Archived Story

The old switcharoo

Published 11:28am Friday, May 31, 2013

It’s been an interesting week.

Last Thursday I packed up my laptop, camera and reporter pads in the car and set sail for Tallassee.

My assignment? Oversee the production and completion of one edition of The Tallassee Tribune – five days in a foreign land, behind an unfamiliar desk and at a strange new keyboard.

When the idea was first proposed, I was reasonably sure I had drawn the best hand in this game of musical editors. The idea was fairly simple – we would observe how things operated and then compare notes to try to improve both of our publications.

I was responsible for one paper – one. Ashley, who was tasked as being my replacement for the week, inherited the responsibility of overseeing five editions of The Outlook along with the weekly installment of The Record.

But I would learn more than I bargained for in my short time across Lake Martin.

First of all, these past five days have reaffirmed my love for energy drinks and solidified my hatred for waking up early.

My day usually starts at 9 a.m., which gives me time to be at work by 10 a.m. With a 40-minute commute and a daily start time of 8 a.m. sharp, I was jet lagged by Monday afternoon.

The idea of a set schedule was nice – however, I am not quite sure I would trade those extra few hours of sleep for the promise of consistently leaving at 5 p.m.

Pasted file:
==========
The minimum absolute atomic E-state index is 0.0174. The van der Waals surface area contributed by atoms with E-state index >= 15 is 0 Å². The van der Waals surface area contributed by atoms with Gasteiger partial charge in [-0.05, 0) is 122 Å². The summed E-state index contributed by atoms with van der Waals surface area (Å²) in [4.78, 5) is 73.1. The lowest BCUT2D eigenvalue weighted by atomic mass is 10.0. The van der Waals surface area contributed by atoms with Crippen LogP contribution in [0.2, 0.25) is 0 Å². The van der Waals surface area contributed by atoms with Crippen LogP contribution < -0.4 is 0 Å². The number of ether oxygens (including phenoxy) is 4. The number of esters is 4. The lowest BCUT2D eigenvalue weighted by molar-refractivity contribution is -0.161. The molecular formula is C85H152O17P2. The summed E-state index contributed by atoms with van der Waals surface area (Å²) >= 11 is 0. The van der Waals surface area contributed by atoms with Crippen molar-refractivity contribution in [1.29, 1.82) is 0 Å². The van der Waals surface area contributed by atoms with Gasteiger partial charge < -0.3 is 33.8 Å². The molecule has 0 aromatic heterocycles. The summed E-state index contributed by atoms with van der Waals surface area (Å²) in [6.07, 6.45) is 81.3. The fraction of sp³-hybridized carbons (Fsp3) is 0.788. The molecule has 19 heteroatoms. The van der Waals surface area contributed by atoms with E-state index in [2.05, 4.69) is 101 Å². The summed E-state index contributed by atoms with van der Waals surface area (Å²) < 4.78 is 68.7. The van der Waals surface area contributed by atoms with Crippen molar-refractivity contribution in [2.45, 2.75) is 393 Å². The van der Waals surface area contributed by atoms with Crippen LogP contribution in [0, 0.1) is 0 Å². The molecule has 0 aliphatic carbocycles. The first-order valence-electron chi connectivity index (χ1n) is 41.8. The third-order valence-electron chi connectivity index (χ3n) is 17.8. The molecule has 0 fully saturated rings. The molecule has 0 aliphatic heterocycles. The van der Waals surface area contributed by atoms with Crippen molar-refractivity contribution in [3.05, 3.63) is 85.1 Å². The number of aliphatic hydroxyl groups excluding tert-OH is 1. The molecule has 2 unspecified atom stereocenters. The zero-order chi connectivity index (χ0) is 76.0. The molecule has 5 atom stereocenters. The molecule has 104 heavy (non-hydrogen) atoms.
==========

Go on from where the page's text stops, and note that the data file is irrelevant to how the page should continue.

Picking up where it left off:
I also learned that the amount of time it takes to do a certain task does not necessarily represent the amount of productivity lost completing that task.

That is, while it only takes a few seconds to get up from my chair to go answer the door (a job that usually doesn’t fall on me in Alex City), the resulting loss in productivity was devastating.

I would be mid-thought and the door chime would ring. By time I would get back in my chair, settled and resume what I was doing, the door would beckon again.

The pace was certainly different, but it wasn’t necessarily easier. Putting out a paper on a daily basis is like driving on the interstate. Once you plan your route, barring any unforeseen traffic jams, you cruise along a fairly constant pace until you reach your destination.

Managing a weekly paper, however, was like driving in stop and go traffic. I would set out on a task and then have to slam on the brakes and handle something else. For someone who thrives on structure, the zigzagging journey was a little haphazard for my liking.

It was like trying to cook a meal in someone else’s kitchen while they were out of town. The fundamentals of cooking were the same, i.e. our papers utilize the same tools and ingredients to cook up the week’s news. However, our kitchens were organized quite differently. From day one to the very end, Ashley and I were in constant contact.

Where do you save photos? Where do you save ad copy? Will the phone ever stop ringing? Why is this entire drawer full of candy?

I can honestly say I have a newfound appreciation for our sister publication in Tallassee, and hopefully Ashley left with the same.

But I can tell you this – it’s good to be home.

Nelson is news editor for The Outlook.

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